Game On
Autumn ushers in a time for game meats to shine on local menus.
by Leigh Stuart

Chef Alex Hardy and wife Tara Buzan-Hardy, who co-own and serve as executive chefs of At the Table BYOB in Wayne, share a love of seasonal, locally sourced proteins. Though Chef Alex says the restaurant’s tasting menu items change as often as every two weeks, at this time of year, duck and pheasant from York County’s Keiser’s Pheasentry shine as menu staples.
“We like to make it so that every time someone comes back, they get to try something different,” he says. “It gets to the point where people know you and trust your food.”
The preparation for At the Table’s duck and pheasant is quite involved. A batch of 20 or so birds will come in whole and hang in the restaurant’s refrigerator for 15 to 18 days to ensure proper drying for crispy skin, when prepared. After, birds are broken down and the chefs pipe a layer of farce, “basically a moussed-up sausage,” as Chef Alex describes it, under the skin. Then, breasts are put in vacuum-sealed bags and sous vide at roughly 130 degrees for about three hours.
From there, a current preparation flavors the meat with spices including Szechuan peppercorn, coriander, cumin, and dried lavender seeds before chefs render the fat left on the duck. The result, Chef Alex says, is reliably a medium rare to medium temperature—“exactly what you want for duck.”
Chef Alex and his team work to use all parts of the duck or pheasant, utilizing bones to make financière, a sauce reduced for 72 hours.
“The cool thing is we cross-utilize animals,” he says. “You get a certain amount of portions out of each animal, but we save the wings and do a duck confit kind of chicken wing, or use duck sauce with a little butter for basting. We turn livers into foie gras, a pâté style. It’s really good to use every aspect of the animal.”
Another dish that showcase’s At the Table’s commitment to helping diners expand their culinary horizons: a pheasant preparation featuring red wine-braised endive, figs, and orange juniper powder and orange puree.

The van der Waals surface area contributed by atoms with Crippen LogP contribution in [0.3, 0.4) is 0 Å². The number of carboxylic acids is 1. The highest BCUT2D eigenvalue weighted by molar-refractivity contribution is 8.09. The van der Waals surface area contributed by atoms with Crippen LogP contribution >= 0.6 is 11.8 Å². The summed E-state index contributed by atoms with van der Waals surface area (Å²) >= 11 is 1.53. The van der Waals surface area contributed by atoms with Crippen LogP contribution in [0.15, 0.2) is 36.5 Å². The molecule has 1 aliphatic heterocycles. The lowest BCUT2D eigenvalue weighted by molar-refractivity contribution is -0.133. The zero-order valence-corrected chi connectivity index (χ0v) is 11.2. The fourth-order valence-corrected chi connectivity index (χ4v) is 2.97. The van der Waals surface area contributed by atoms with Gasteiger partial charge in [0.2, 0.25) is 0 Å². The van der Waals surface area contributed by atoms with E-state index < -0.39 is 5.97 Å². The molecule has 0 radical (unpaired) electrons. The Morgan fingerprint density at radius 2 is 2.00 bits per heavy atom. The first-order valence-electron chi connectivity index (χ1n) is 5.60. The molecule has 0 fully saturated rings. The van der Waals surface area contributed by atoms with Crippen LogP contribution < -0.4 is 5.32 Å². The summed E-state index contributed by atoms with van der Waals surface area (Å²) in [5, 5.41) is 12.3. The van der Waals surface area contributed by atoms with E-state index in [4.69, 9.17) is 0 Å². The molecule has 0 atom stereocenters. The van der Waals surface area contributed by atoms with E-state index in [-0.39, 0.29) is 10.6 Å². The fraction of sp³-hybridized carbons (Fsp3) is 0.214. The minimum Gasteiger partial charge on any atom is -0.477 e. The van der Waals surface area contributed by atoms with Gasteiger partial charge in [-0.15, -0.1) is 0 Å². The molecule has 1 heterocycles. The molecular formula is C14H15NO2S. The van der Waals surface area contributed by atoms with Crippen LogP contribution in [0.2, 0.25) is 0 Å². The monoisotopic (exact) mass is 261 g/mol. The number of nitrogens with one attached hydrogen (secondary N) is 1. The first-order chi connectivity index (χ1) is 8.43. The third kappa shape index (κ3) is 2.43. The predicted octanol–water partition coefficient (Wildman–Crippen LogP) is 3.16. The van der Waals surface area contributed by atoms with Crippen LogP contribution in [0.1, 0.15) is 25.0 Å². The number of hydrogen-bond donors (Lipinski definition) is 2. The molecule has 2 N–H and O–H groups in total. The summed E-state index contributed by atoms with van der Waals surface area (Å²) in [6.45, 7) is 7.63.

“If you look at menus, a lot of items are very mainstream,” he says. “We refrain from doing that. We think it’s important to educate our guests. There’s more hospitality when something is different. Our restaurant has this mentality that you shouldn’t be afraid to try.”
For winter, Chef Alex says to expect venison to make an appearance on the menu. “We’ll roll it in a mix of decaf coffee and juniper berries, wrap it, Cryovac it, and sous vide it at about 110 degrees overnight,” he says. “The process will remove all the ‘gaminess’ from the meat.”
At Spring Mill Café in Conshohocken, braised rabbit harkens back to family roots for owner Ezra Haines. “Rabbit has been on our menu since ’78 or ’79,” Haines says. “It’s one of those dishes that if we took it off the menu, we’d have some very angry customers.”
The Lapin à la Moutarde preparation features a mustard cream base over pappardelle pasta.
“My great grandparents’ family was partly Swiss, so I assume that’s where the Alsatian influence came from,” Haines says of the dish, which features rabbit braised in white wine with onions or shallots and herbs. “The other way we serve rabbit, in winter, is braised in red wine, served with a prune reduction, potatoes, and mushrooms.
“Rabbit is tasty,” he continues. “Like most historically French dishes people think are fancy, they’re not; they’re just innovative home cooks making something delicious out of something cheap.”
As for game meats themselves, Haines credits the “turkey halo effect” brought on by Thanksgiving for inspiring diners to seek out game dishes at this time of year.
“I think there’s also a lot of movement towards things that are not factory foods,” he adds. “The nice thing about a lot of game things is that they are hard to do as factory food, so you end up getting something more flavorful and more sustainable and that comes from local vendors.”
Like Haines and Hardy, Chef Lo of Villa Barolo in Warrington utilizes less widely seen proteins on his menu: wild boar, elk, kangaroo, antelope, pheasant, quail, rabbit, etc. The restaurant serves two different types of game meat each week.
“Duck has been on our menu for decades,” he says. “It’s a signature dish. We pan sear it first, then oven roast it to finish it to the temperature people wish—we recommend medium rare to medium. Then, we serve it with a pinot noir reduction, balsamic glaze and wild mushrooms with mashed sweet potatoes.”
As for why he enjoys working with game meats, Chef Lo concurs with Chef Hardy in wanting to expose people to new flavors.
“There are a lot of different meats available on the market besides steak and lamb,” Chef Lo says. “Game meats are something not everybody is able to cook at home because game meats require good technique. Everybody can put a steak on the grill, but not everyone can do game meat correctly. People come here from 20 miles away just for game meat.”
He adds, “We want to give people a chance to explore.”
Photo courtesy of At the Table BYOB
Published (and copyrighted) in Suburban Life, September 2022.